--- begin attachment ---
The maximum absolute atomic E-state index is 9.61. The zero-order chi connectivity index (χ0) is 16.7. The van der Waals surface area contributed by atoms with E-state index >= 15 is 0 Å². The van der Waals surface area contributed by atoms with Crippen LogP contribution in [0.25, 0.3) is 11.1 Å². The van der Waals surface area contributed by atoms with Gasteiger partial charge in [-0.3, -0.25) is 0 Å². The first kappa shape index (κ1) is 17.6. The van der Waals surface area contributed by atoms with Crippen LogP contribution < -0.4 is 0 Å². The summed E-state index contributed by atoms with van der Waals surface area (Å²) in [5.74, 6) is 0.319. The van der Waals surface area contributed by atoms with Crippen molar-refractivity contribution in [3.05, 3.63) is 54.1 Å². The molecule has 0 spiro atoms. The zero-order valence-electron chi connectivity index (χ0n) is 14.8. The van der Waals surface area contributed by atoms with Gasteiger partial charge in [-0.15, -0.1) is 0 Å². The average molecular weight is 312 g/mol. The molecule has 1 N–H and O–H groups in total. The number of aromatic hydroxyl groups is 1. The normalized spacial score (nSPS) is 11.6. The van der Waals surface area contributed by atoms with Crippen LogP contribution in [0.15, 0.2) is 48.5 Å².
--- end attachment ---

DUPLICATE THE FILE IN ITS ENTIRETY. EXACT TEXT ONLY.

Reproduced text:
The maximum absolute atomic E-state index is 9.61. The zero-order chi connectivity index (χ0) is 16.7. The van der Waals surface area contributed by atoms with E-state index >= 15 is 0 Å². The van der Waals surface area contributed by atoms with Crippen LogP contribution in [0.25, 0.3) is 11.1 Å². The van der Waals surface area contributed by atoms with Gasteiger partial charge in [-0.3, -0.25) is 0 Å². The first kappa shape index (κ1) is 17.6. The van der Waals surface area contributed by atoms with Crippen LogP contribution < -0.4 is 0 Å². The summed E-state index contributed by atoms with van der Waals surface area (Å²) in [5.74, 6) is 0.319. The van der Waals surface area contributed by atoms with Crippen molar-refractivity contribution in [3.05, 3.63) is 54.1 Å². The molecule has 0 spiro atoms. The zero-order valence-electron chi connectivity index (χ0n) is 14.8. The van der Waals surface area contributed by atoms with Gasteiger partial charge in [-0.15, -0.1) is 0 Å². The average molecular weight is 312 g/mol. The molecule has 1 N–H and O–H groups in total. The number of aromatic hydroxyl groups is 1. The normalized spacial score (nSPS) is 11.6. The van der Waals surface area contributed by atoms with Crippen LogP contribution in [0.15, 0.2) is 48.5 Å².